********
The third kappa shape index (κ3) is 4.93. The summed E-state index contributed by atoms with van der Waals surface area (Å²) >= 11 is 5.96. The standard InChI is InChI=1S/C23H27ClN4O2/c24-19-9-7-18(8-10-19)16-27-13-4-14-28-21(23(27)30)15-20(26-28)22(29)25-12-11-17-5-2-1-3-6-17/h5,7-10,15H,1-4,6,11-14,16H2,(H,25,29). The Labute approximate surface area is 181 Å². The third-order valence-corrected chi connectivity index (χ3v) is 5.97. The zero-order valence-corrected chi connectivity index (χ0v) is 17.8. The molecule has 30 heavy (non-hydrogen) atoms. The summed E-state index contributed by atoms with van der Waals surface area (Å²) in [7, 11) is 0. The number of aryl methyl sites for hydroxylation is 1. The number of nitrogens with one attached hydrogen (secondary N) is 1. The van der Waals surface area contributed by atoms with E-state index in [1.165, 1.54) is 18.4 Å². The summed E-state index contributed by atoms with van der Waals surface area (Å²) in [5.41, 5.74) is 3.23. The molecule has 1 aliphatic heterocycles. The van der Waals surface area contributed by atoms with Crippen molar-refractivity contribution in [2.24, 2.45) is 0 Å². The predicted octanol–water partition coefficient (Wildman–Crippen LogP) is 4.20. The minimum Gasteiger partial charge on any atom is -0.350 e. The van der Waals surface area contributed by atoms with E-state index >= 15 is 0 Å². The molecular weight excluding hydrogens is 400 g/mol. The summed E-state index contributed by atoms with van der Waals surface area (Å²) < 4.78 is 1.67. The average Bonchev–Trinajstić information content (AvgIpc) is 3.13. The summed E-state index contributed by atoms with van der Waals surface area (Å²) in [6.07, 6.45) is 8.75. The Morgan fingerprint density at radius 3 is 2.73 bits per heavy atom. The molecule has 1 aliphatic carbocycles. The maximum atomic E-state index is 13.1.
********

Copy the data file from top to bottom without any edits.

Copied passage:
The third kappa shape index (κ3) is 4.93. The summed E-state index contributed by atoms with van der Waals surface area (Å²) >= 11 is 5.96. The standard InChI is InChI=1S/C23H27ClN4O2/c24-19-9-7-18(8-10-19)16-27-13-4-14-28-21(23(27)30)15-20(26-28)22(29)25-12-11-17-5-2-1-3-6-17/h5,7-10,15H,1-4,6,11-14,16H2,(H,25,29). The Labute approximate surface area is 181 Å². The third-order valence-corrected chi connectivity index (χ3v) is 5.97. The zero-order valence-corrected chi connectivity index (χ0v) is 17.8. The molecule has 30 heavy (non-hydrogen) atoms. The summed E-state index contributed by atoms with van der Waals surface area (Å²) in [7, 11) is 0. The number of aryl methyl sites for hydroxylation is 1. The number of nitrogens with one attached hydrogen (secondary N) is 1. The van der Waals surface area contributed by atoms with E-state index in [1.165, 1.54) is 18.4 Å². The summed E-state index contributed by atoms with van der Waals surface area (Å²) in [5.41, 5.74) is 3.23. The molecule has 1 aliphatic heterocycles. The van der Waals surface area contributed by atoms with Crippen molar-refractivity contribution in [2.24, 2.45) is 0 Å². The predicted octanol–water partition coefficient (Wildman–Crippen LogP) is 4.20. The minimum Gasteiger partial charge on any atom is -0.350 e. The van der Waals surface area contributed by atoms with E-state index >= 15 is 0 Å². The molecular weight excluding hydrogens is 400 g/mol. The summed E-state index contributed by atoms with van der Waals surface area (Å²) < 4.78 is 1.67. The average Bonchev–Trinajstić information content (AvgIpc) is 3.13. The summed E-state index contributed by atoms with van der Waals surface area (Å²) in [6.07, 6.45) is 8.75. The Morgan fingerprint density at radius 3 is 2.73 bits per heavy atom. The molecule has 1 aliphatic carbocycles. The maximum atomic E-state index is 13.1.